Therapy for a lazy eye

About Me
Looking After Your Eyes

Hello, my name is Vern and this is my new blog. I have just been fitted with a set of new glasses and I am so happy with them and so pleased that I can now see well enough to type on my computer, that I decided to start this blog in order to celebrate. I had been putting off going for an eye test for many years. It was foolish, I know. But I was worried about what was actually involved. It turns out that I had absolutely nothing to worry about. The optometrist was a great guy and the testing was straight forward and pain free.


Therapy for a lazy eye

19 September 2017
 Categories: , Blog

Amblyopia, commonly referred to as lazy eye, implies reduced or blurred vision in one eye in contrast to the other. This eye condition is as a result of the brain favouring one eye and refusing to use the other eye. Since the eye is 'turned off', clear vision becomes a problem in the lazy eye. It is important for parents to schedule visits to an optometrist to have their children's eyes examined as early as possible so that possible vision problems, such as amblyopia, can be detected and treated much sooner.

How amblyopia develops

Kids with normal vision develop the ability to use both eyes jointly during the first few months after birth. Their brains learn to capture pictures from both their right and left eyes and combine the two pictures into one image. This is known as normal two-eye vision or binocularity. For children with a lazy eye, their brains don't develop the ability to use both their eyes jointly. At the tender age, these kids learn to use only one eye, while their brains obstruct the incoming image from the other eye. As a result, acuity or normal vision sharpness doesn't develop in the lazy eye. How weak the vision is in the lazy eye is based to some extent on how early in the visual development of the child the brain blocked the eye.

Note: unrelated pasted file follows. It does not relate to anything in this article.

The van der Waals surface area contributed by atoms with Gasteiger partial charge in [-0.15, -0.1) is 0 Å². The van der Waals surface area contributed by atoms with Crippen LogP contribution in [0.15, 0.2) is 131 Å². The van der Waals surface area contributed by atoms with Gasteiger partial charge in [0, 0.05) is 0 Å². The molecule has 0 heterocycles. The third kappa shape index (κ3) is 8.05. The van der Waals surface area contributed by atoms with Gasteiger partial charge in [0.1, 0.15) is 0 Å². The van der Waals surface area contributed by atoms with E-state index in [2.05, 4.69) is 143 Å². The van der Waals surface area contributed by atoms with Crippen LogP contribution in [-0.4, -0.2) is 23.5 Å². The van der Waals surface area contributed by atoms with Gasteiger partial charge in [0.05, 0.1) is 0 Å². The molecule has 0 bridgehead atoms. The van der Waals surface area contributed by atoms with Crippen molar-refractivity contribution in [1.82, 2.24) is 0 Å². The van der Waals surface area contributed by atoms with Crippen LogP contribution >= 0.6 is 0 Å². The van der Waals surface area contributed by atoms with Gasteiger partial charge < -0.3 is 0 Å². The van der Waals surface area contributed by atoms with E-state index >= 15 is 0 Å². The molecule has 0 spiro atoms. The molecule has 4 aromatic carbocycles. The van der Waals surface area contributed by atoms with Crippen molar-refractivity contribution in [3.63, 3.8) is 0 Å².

Using vision therapy

Vision therapy by an optometrist is quite effective in improving the vision of a lazy eye. The purpose of vision therapy is twofold: correct the weak vision in the lazy eye and address the underlying dilemma of the brain's failure to use the two eyes in cooperation. In order to improve the vision of the lazy eye, patching forms part of therapy. Typically, the used eye is patched to compel the lazy eye to work, though it occurs for a short time duration. Instead of full-time patching, a patient undergoing vision therapy will be often asked to patch for at least two hours.

As earlier mentioned, therapy also seeks to train the brain to stop blocking the lazy eye. In effect, there's no blockage in the visual pathways connecting the brain to both eyes, which allows the patient to align both eyes, and eventually, the brain learns to combine the pictures from both eyes for normal two-eyed vision.

The benefits achieved through vision therapy are lasting because the child's brain learns how to combine the pictures from the two eyes, which in turn means the child's visual system becomes normal. Consider having your child's vision tested regularly by an optometrist to detect and treat potential vision problems like amblyopia.